Application of a diagnostic algorithm for the rare deficient variant Mmalton of alpha-1-antitrypsin deficiency: a new approach
Received 27 June 2016
Accepted for publication 18 August 2016
Published 11 October 2016 Volume 2016:11(1) Pages 2535—2541
Checked for plagiarism Yes
Review by Single anonymous peer review
Peer reviewer comments 2
Editor who approved publication: Dr Richard Russell
Irene Belmonte,1,2 Miriam Barrecheguren,3 Rosa M López-Martínez,4 Cristina Esquinas,3 Esther Rodríguez,3,5 Marc Miravitlles,3,5 Francisco Rodríguez-Frías1,6
1Liver Pathology Unit, Department of Biochemistry and Microbiology, Hospital Universitari Vall d´Hebron, Universitat Autònoma de Barcelona (UAB), Barcelona, Spain; 2Vall d´Hebron Institut de Recerca (VHIR), Barcelona, Spain; 3Pneumology Department, Hospital Universitari Vall d’Hebron, Barcelona, Spain; 4Biochemistry Department, Hospital Universitari Vall d’Hebron, Barcelona, Spain; 5CIBER of Respiratory Diseases, Barcelona, Spain; 6CIBER of Liver and Digestive Diseases, Instituto Nacional de Salud Carlos III, Madrid, Spain
Background and objectives: Alpha-1-antitrypsin deficiency (AATD) is associated with a high risk for the development of early-onset emphysema and liver disease. A large majority of subjects with severe AATD carry the ZZ genotype, which can be easily detected. Another rare pathologic variant, the Mmalton allele, causes a deficiency similar to that of the Z variant, but it is not easily recognizable and its detection seems to be underestimated. Therefore, we have included a rapid allele-specific genotyping assay for the detection of the Mmalton variant in the diagnostic algorithm of AATD used in our laboratory. The objective of this study was to test the usefulness of this new algorithm for Mmalton detection.
Materials and methods: We performed a retrospective revision of all AATD determinations carried out in our laboratory over 2 years using the new diagnostic algorithm. Samples with a phenotype showing one or two M alleles and AAT levels discordant with that phenotype were analyzed using the Mmalton allele-specific genotyping assay.
Results: We detected 49 samples with discordant AAT levels; 44 had the MM and five the MS phenotype. In nine of these samples, a single rare Mmalton variant was detected. During the study period, two family screenings were performed and four additional Mmalton variants were identified.
Conclusion: The incorporation of the Mmalton allele-specific genotyping assay in the diagnostic algorithm of AATD resulted in a faster and cheaper method to detect this allele and avoided a significant delay in diagnosis when a sequencing assay was required. This methodology can be adapted to other rare variants. Standardized algorithms are required to obtain conclusive data of the real incidence of rare AAT alleles in each region.
Keywords: rare variant, emphysema, genotyping, phenotyping, serum levels
Alpha-1-antitrypsin deficiency (AATD) is an autosomal recessive disorder caused by several mutations in the alpha-1-antitrypsin (AAT) gene (SERPINA1). The most important clinical manifestations of AATD include COPD in adults and liver disorders in children as well as in adults.1 Liver disease is mediated by aggregation of misfolded AAT molecules to polymers that accumulate within the hepatocytes.2 This results in a reduction in the circulating levels of AAT, an excess of neutrophil elastase (the main substrate for AAT), and therefore, pulmonary tissue destruction. The SERPINA1 gene is located on the long arm of chromosome 14 and is organized in three nonencoding (Ia, Ib, and Ic) exons and four (II, III, IV, and V) encoding exons.3 At least 120 variants of the SERPINA1 gene have been identified, and these variants are codominantly inherited and closely associated with specific serum AAT levels.
The most common normal AAT allele is the M variant, and the most frequent deficient variants in Caucasian populations are Z (G/A, Glu342Lys) and S (A/T, Glu264Val).4,5 Nevertheless, several AAT alleles, other than the Z and S variants, are associated with significantly reduced or absent serum AAT levels. These deficient variants are called “rare”, with little being known about their epidemiology and even less about the associated clinical phenotypes.6–8 The Mmalton variant is a rare deficiency variant that differs from the normal allele by deletion of the entire codon (TTC) for the residue Phe at position 51/52 (exon II). It is associated with severe AATD and hepatic inclusions due to the formation of polymers9,10 and is characterized by a normal isoelectrophoretic pattern,11 which may, at first, be confounded with an M protein.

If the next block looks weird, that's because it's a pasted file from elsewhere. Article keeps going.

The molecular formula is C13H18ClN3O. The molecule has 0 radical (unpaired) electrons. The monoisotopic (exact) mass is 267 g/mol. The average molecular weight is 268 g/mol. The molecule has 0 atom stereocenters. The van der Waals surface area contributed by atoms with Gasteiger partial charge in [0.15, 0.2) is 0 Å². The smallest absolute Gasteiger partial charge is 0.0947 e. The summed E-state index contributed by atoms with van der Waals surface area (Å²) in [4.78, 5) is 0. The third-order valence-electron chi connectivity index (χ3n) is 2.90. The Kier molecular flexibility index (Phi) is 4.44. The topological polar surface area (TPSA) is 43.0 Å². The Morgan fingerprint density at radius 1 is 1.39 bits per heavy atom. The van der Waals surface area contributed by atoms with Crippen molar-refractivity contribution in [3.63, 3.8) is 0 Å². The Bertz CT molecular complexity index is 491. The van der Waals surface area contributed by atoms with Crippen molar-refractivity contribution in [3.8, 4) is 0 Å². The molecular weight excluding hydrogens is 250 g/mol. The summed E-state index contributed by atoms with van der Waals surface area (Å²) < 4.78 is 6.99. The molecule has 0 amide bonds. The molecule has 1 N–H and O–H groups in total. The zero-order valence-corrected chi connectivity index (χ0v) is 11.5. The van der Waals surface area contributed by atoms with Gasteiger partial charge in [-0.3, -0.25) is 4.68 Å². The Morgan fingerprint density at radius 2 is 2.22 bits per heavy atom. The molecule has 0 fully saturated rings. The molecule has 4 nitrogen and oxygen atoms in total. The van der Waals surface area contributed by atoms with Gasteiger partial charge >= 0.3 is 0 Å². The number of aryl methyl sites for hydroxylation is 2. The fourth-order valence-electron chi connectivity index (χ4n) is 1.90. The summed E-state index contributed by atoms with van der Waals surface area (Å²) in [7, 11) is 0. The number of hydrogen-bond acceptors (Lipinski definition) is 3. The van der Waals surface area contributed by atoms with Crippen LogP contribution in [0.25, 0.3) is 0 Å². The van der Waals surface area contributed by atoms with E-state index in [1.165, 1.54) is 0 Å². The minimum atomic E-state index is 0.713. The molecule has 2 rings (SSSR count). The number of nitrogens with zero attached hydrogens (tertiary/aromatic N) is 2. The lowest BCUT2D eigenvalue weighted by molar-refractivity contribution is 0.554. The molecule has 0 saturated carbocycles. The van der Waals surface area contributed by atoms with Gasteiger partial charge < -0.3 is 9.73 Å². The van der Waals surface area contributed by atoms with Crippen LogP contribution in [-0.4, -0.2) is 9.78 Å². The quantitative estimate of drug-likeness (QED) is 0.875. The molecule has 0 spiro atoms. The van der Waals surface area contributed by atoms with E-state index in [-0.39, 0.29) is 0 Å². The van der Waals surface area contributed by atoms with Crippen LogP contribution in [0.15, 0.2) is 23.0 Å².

In a retrospective review of AATD studies performed in our laboratory, a remarkably high frequency of the deficient I and Mmalton alleles was observed, which together account for 54% of all the rare AAT variants in Spain (34% for I and 20% for Mmalton).7 While the I variant causes moderate AATD (60%–70% of normal level), the Mmalton causes a deficiency similar to the Z allele and is also considered the most common cause of severe AATD in Sardinia (Italy)8 and Tunisia,12,13 where it accounts for 60% and 35% of the rare variants, respectively. Mmalton represents 8% of the rare variants in Switzerland.7
The current laboratory testing for AATD involves the determination of a combination of serum AAT levels, AAT phenotyping by isoelectrofocusing (IEF), and an allele-specific genotyping assay for detecting the most prevalent deficiency alleles (Z and S).14 Nevertheless, most rare variants can only be detected by molecular biology techniques, such as genome sequencing, which is not available in all routine laboratories.15 Moreover, since Mmalton and other rare variants are not easily recognizable, this may contribute to misclassification of many of these cases, with the subsequent underestimation of their true frequency.16 For this reason, in our laboratory, we have recently developed a rapid real-time polymerase chain reaction (PCR) and melting curves assay designed for the detection of the Mmalton allele.17 This method detects the Mmalton mutation by analysis of the melting point of one of the two adjacent fluorescently labeled probes. This last probe hybridizes over the mutation position and matches perfectly with the mutated sequence (deletion of an entire TTC codon). This technology is optimal for working with small amounts of DNA, such as dried blood spot (DBS) samples and even with residual DNA present in serum samples. This technology has been included in the diagnostic algorithm of AATD used in our laboratory, as follows: AAT levels are determined, and in cases with concentrations <1.16 g/L,18 the phenotype is determined by IEF. A specific range of AAT levels was established for each of the major phenotypes;19 therefore, if AAT values are in accordance with the phenotype observed, the laboratory results are considered definitive. If AAT levels are not within the range established for their phenotype and the phenotype contains one or two M alleles, the Mmalton genotype is determined by the allele-specific genotyping assay. In addition, S and Z alleles are determined by the allele-specific genotyping method in order to test possible S and Z variants not correctly characterized by phenotyping. If these variants are not detected, exonic sequencing of the SERPINA1 gene is performed.17 This method consists of amplification of the four encoding exons of the SERPINA1 gene by PCR followed by Sanger automated sequencing.